"Tournesol is a leader when it comes to on-structure bioretention planters. We work closely with the project’s design team to deliver a customized solution that enables the property owner to maximize the usable space," Denman said. "Our bioretention planters are a turnkey solution, and they are often smaller and lighter compared to cast-in-concrete, allowing more space for valuable amenities."

Customers appreciate the ability to solve the challenge of bioretention by having functional decorative planters that can match or complement other planters on the site, Denman said. Using lightweight concrete or aluminum allows for a seamless appearance.

In San Francisco, Handel Architects turned to Tournesol to help bring its vision to life on the rooftop of the new Line Hotel, a 12-story mixed-use hospitality building in the heart of the city. Working with a combination of Tournesol products, the Handel team blended large bioretention planters into the overall rooftop design.

"The result is stunning," Denman said. "The Line Hotel rooftop now features a range of standard and custom planters, including Tournesol’s Kitsap modular metal planter walls as well as planters from its bioretention and Urban collection planters, to create an inspirational garden in the sky."


When developers add plants, trees or flowers to their rooftops, they are doing more than aesthetically enhancing the space — they’re creating a biodiverse ecosystem that positively impacts the local environment, Dougher said.

Plants of all shapes and sizes can act as air filters. When plants release oxygen into the atmosphere, they also remove toxins and pollutants, ultimately improving human health with better air quality. Plants also attract pollinators, supporting the health of the environment, she said.

Incorporating plants throughout rooftops can also help improve the roof’s overall energy consumption. As plants grow, they provide shade, protecting the space from extreme temperatures and reducing the urban heat island effect — a widespread issue that has detrimental effects on human health and the environment.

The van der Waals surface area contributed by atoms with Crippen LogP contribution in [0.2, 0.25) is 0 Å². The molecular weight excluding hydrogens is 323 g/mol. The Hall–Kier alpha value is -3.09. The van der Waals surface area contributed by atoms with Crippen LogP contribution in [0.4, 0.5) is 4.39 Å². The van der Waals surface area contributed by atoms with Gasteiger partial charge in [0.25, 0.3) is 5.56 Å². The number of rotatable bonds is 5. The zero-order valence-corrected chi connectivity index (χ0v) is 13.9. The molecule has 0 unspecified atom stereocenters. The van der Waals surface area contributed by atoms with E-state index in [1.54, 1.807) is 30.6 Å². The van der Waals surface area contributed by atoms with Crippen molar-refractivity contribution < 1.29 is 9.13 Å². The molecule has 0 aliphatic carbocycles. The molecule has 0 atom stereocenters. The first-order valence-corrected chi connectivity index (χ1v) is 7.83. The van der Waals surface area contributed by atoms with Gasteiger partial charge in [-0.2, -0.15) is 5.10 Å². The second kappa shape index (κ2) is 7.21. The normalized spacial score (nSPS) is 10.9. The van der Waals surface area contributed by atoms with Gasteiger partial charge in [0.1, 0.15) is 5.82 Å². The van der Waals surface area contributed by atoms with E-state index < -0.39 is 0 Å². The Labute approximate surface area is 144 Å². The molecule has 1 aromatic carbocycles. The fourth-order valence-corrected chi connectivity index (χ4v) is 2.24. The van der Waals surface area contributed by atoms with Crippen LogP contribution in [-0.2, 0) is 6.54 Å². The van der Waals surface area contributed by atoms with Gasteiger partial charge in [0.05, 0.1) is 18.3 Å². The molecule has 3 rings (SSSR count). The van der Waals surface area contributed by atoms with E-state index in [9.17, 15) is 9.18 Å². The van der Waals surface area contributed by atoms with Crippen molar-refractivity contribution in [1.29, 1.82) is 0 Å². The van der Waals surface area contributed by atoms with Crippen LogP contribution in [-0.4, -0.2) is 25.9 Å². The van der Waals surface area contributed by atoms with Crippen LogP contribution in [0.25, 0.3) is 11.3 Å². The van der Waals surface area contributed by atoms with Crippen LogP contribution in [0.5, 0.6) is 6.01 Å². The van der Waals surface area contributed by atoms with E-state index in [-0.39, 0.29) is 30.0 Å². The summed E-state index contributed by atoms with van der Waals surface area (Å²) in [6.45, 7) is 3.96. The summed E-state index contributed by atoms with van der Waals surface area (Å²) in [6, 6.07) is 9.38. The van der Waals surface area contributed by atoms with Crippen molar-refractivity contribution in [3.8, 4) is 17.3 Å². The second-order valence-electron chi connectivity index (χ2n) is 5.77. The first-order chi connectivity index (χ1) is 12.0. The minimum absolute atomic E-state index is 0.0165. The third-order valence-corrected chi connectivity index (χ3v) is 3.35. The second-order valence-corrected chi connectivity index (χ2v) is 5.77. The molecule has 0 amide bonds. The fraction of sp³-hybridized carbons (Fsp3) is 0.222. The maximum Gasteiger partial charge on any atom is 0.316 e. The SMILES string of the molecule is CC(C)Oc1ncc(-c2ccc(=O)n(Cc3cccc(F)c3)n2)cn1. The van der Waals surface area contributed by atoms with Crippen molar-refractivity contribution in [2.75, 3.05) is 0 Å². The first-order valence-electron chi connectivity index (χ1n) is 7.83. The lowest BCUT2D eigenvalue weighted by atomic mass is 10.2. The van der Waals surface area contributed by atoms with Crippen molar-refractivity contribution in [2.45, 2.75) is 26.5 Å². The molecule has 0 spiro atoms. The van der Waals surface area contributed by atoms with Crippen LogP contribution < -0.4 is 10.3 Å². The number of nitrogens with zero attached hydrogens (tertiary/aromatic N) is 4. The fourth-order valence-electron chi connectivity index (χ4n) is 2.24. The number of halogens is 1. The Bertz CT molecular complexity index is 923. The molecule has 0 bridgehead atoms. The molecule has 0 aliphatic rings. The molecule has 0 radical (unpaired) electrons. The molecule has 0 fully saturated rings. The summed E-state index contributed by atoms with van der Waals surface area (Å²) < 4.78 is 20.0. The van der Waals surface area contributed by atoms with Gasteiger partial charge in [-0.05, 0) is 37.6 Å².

"Tournesol’s Greenscreen trellis planters and walls transform hot gray spaces into cool green scenes," Dougher said. "Beyond their aesthetic appeal, they also have several architectural advantages."

The company's Greenscreen trellises act as a shield to mask utilities, create privacy and even help create outdoor "rooms." Other living landscape facades from Tournesol include a wall-mounted trellis, trellis fencing, trellis columns and an infill/overhead trellis.

"With this increased interest from tenants and consumers for outdoor space, there is no better time to learn about the benefits of transforming an unused rooftop space into a gathering place that can have a positive impact on a building, its occupancy rate and on the lifestyle for people who use it," Dougher said.

Article: Emily DeNardo, Studio B Writer

Sign up for early updates

Enter your email to opt-in and receive the latest product news and event announcements.

Greenscreen Joins Tournesol

Welcome to Tournesol! Greenscreen® was acquired by Tournesol, enabling a mutual expansion of product offerings with integrated and innovative solutions for green infrastructure and urban greening.